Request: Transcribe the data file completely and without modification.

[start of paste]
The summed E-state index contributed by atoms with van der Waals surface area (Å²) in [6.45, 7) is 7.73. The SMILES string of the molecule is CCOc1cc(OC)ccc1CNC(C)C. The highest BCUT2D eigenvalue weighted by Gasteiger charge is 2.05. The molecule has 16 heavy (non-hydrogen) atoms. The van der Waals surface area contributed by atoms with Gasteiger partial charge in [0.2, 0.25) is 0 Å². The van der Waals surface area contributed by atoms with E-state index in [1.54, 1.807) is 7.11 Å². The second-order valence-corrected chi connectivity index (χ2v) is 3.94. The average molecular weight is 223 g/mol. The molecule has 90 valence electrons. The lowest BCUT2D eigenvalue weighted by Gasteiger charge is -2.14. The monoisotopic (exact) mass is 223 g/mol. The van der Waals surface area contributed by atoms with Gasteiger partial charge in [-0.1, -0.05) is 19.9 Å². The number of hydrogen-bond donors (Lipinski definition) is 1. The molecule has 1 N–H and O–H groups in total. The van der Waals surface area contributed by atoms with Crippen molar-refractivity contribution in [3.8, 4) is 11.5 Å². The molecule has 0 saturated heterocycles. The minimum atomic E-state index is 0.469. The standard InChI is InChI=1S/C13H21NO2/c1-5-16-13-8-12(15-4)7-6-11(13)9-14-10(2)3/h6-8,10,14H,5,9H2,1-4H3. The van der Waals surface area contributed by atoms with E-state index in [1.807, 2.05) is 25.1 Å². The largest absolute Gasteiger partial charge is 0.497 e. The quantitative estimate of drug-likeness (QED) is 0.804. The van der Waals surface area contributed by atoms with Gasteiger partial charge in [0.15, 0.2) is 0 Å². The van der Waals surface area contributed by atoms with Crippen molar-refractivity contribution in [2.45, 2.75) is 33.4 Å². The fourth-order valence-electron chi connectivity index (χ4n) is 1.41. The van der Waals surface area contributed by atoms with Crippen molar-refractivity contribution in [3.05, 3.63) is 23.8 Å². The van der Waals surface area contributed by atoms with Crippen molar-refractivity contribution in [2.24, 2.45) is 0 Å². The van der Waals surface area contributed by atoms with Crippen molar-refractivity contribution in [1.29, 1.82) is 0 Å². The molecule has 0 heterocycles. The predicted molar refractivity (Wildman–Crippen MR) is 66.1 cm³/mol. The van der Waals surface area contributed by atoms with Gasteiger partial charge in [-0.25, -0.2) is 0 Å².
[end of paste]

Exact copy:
The summed E-state index contributed by atoms with van der Waals surface area (Å²) in [6.45, 7) is 7.73. The SMILES string of the molecule is CCOc1cc(OC)ccc1CNC(C)C. The highest BCUT2D eigenvalue weighted by Gasteiger charge is 2.05. The molecule has 16 heavy (non-hydrogen) atoms. The van der Waals surface area contributed by atoms with Gasteiger partial charge in [0.2, 0.25) is 0 Å². The van der Waals surface area contributed by atoms with E-state index in [1.54, 1.807) is 7.11 Å². The second-order valence-corrected chi connectivity index (χ2v) is 3.94. The average molecular weight is 223 g/mol. The molecule has 90 valence electrons. The lowest BCUT2D eigenvalue weighted by Gasteiger charge is -2.14. The monoisotopic (exact) mass is 223 g/mol. The van der Waals surface area contributed by atoms with Gasteiger partial charge in [-0.1, -0.05) is 19.9 Å². The number of hydrogen-bond donors (Lipinski definition) is 1. The molecule has 1 N–H and O–H groups in total. The van der Waals surface area contributed by atoms with Crippen molar-refractivity contribution in [3.8, 4) is 11.5 Å². The molecule has 0 saturated heterocycles. The minimum atomic E-state index is 0.469. The standard InChI is InChI=1S/C13H21NO2/c1-5-16-13-8-12(15-4)7-6-11(13)9-14-10(2)3/h6-8,10,14H,5,9H2,1-4H3. The van der Waals surface area contributed by atoms with E-state index in [1.807, 2.05) is 25.1 Å². The largest absolute Gasteiger partial charge is 0.497 e. The quantitative estimate of drug-likeness (QED) is 0.804. The van der Waals surface area contributed by atoms with Gasteiger partial charge in [0.15, 0.2) is 0 Å². The van der Waals surface area contributed by atoms with Crippen molar-refractivity contribution in [2.45, 2.75) is 33.4 Å². The fourth-order valence-electron chi connectivity index (χ4n) is 1.41. The van der Waals surface area contributed by atoms with Crippen molar-refractivity contribution in [3.05, 3.63) is 23.8 Å². The van der Waals surface area contributed by atoms with Crippen molar-refractivity contribution in [2.24, 2.45) is 0 Å². The van der Waals surface area contributed by atoms with Crippen molar-refractivity contribution in [1.29, 1.82) is 0 Å². The molecule has 0 heterocycles. The predicted molar refractivity (Wildman–Crippen MR) is 66.1 cm³/mol. The van der Waals surface area contributed by atoms with Gasteiger partial charge in [-0.25, -0.2) is 0 Å².